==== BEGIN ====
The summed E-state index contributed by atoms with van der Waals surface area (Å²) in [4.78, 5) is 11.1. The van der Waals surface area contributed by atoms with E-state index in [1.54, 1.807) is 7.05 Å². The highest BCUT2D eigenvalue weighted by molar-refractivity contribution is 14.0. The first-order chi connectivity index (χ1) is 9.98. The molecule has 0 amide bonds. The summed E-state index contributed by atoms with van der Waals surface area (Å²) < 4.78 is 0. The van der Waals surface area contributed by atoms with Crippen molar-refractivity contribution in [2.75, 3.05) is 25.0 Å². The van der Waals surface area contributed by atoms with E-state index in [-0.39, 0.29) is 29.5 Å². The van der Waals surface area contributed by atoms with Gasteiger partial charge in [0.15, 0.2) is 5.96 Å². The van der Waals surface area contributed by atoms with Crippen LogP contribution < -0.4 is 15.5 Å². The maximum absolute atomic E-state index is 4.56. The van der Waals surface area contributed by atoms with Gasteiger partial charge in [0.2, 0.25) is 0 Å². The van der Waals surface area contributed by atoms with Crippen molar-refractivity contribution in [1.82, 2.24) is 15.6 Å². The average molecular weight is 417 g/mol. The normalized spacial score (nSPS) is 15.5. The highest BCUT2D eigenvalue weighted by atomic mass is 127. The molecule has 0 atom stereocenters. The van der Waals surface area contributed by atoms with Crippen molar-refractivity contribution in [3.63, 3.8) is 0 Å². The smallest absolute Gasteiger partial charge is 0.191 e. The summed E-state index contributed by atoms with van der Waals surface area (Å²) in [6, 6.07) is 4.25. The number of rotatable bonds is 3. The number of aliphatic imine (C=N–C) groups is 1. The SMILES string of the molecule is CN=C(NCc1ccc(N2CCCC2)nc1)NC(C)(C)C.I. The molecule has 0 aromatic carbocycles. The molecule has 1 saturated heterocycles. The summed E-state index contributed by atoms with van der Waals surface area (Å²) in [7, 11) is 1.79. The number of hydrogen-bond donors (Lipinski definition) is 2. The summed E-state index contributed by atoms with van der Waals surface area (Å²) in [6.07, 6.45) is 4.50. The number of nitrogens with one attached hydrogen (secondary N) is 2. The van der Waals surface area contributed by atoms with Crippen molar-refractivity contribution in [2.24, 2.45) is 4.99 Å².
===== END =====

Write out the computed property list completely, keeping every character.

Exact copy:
The summed E-state index contributed by atoms with van der Waals surface area (Å²) in [4.78, 5) is 11.1. The van der Waals surface area contributed by atoms with E-state index in [1.54, 1.807) is 7.05 Å². The highest BCUT2D eigenvalue weighted by molar-refractivity contribution is 14.0. The first-order chi connectivity index (χ1) is 9.98. The molecule has 0 amide bonds. The summed E-state index contributed by atoms with van der Waals surface area (Å²) < 4.78 is 0. The van der Waals surface area contributed by atoms with Crippen molar-refractivity contribution in [2.75, 3.05) is 25.0 Å². The van der Waals surface area contributed by atoms with E-state index in [-0.39, 0.29) is 29.5 Å². The van der Waals surface area contributed by atoms with Gasteiger partial charge in [0.15, 0.2) is 5.96 Å². The van der Waals surface area contributed by atoms with Crippen LogP contribution < -0.4 is 15.5 Å². The maximum absolute atomic E-state index is 4.56. The van der Waals surface area contributed by atoms with Gasteiger partial charge in [0.2, 0.25) is 0 Å². The van der Waals surface area contributed by atoms with Crippen molar-refractivity contribution in [1.82, 2.24) is 15.6 Å². The average molecular weight is 417 g/mol. The normalized spacial score (nSPS) is 15.5. The highest BCUT2D eigenvalue weighted by atomic mass is 127. The molecule has 0 atom stereocenters. The van der Waals surface area contributed by atoms with Crippen molar-refractivity contribution in [3.63, 3.8) is 0 Å². The smallest absolute Gasteiger partial charge is 0.191 e. The summed E-state index contributed by atoms with van der Waals surface area (Å²) in [6, 6.07) is 4.25. The number of rotatable bonds is 3. The number of aliphatic imine (C=N–C) groups is 1. The SMILES string of the molecule is CN=C(NCc1ccc(N2CCCC2)nc1)NC(C)(C)C.I. The molecule has 0 aromatic carbocycles. The molecule has 1 saturated heterocycles. The summed E-state index contributed by atoms with van der Waals surface area (Å²) in [7, 11) is 1.79. The number of hydrogen-bond donors (Lipinski definition) is 2. The summed E-state index contributed by atoms with van der Waals surface area (Å²) in [6.07, 6.45) is 4.50. The number of nitrogens with one attached hydrogen (secondary N) is 2. The van der Waals surface area contributed by atoms with Crippen molar-refractivity contribution in [2.24, 2.45) is 4.99 Å².